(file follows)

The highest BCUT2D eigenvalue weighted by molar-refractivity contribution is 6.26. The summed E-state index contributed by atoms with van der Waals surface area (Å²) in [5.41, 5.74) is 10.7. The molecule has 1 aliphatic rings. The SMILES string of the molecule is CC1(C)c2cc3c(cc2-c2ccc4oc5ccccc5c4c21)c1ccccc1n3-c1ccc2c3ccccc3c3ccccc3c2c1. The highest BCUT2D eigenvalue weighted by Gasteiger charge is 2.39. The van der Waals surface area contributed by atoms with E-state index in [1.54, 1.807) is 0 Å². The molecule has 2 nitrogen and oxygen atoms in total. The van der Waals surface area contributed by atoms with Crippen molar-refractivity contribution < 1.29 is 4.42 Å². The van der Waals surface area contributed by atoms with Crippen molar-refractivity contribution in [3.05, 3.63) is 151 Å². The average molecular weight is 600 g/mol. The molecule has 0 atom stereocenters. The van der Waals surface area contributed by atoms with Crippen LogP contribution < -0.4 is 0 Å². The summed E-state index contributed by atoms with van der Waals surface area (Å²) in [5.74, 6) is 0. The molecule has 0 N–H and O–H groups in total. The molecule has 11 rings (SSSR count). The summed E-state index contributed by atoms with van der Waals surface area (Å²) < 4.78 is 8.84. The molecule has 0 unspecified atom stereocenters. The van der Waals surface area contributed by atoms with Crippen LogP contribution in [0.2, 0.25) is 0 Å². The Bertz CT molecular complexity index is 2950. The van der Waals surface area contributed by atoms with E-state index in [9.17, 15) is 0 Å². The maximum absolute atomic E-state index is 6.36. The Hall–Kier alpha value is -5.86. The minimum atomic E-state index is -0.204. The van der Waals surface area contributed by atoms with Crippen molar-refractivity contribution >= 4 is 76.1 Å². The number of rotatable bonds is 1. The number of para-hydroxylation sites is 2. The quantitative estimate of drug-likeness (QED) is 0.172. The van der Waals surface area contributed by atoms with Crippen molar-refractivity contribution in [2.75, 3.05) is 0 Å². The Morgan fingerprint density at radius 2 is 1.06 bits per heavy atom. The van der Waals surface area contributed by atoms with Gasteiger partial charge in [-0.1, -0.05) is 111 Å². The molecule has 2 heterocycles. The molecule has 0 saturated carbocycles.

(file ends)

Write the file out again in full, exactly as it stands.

The highest BCUT2D eigenvalue weighted by molar-refractivity contribution is 6.26. The summed E-state index contributed by atoms with van der Waals surface area (Å²) in [5.41, 5.74) is 10.7. The molecule has 1 aliphatic rings. The SMILES string of the molecule is CC1(C)c2cc3c(cc2-c2ccc4oc5ccccc5c4c21)c1ccccc1n3-c1ccc2c3ccccc3c3ccccc3c2c1. The highest BCUT2D eigenvalue weighted by Gasteiger charge is 2.39. The van der Waals surface area contributed by atoms with E-state index in [1.54, 1.807) is 0 Å². The molecule has 2 nitrogen and oxygen atoms in total. The van der Waals surface area contributed by atoms with Crippen molar-refractivity contribution < 1.29 is 4.42 Å². The van der Waals surface area contributed by atoms with Crippen molar-refractivity contribution in [3.05, 3.63) is 151 Å². The average molecular weight is 600 g/mol. The molecule has 0 atom stereocenters. The van der Waals surface area contributed by atoms with Crippen LogP contribution < -0.4 is 0 Å². The summed E-state index contributed by atoms with van der Waals surface area (Å²) in [5.74, 6) is 0. The molecule has 0 N–H and O–H groups in total. The molecule has 11 rings (SSSR count). The summed E-state index contributed by atoms with van der Waals surface area (Å²) < 4.78 is 8.84. The molecule has 0 unspecified atom stereocenters. The van der Waals surface area contributed by atoms with Crippen LogP contribution in [0.2, 0.25) is 0 Å². The Bertz CT molecular complexity index is 2950. The van der Waals surface area contributed by atoms with E-state index in [9.17, 15) is 0 Å². The maximum absolute atomic E-state index is 6.36. The Hall–Kier alpha value is -5.86. The minimum atomic E-state index is -0.204. The van der Waals surface area contributed by atoms with Crippen molar-refractivity contribution >= 4 is 76.1 Å². The number of rotatable bonds is 1. The number of para-hydroxylation sites is 2. The quantitative estimate of drug-likeness (QED) is 0.172. The van der Waals surface area contributed by atoms with Crippen molar-refractivity contribution in [2.75, 3.05) is 0 Å². The Morgan fingerprint density at radius 2 is 1.06 bits per heavy atom. The van der Waals surface area contributed by atoms with Gasteiger partial charge in [-0.1, -0.05) is 111 Å². The molecule has 2 heterocycles. The molecule has 0 saturated carbocycles.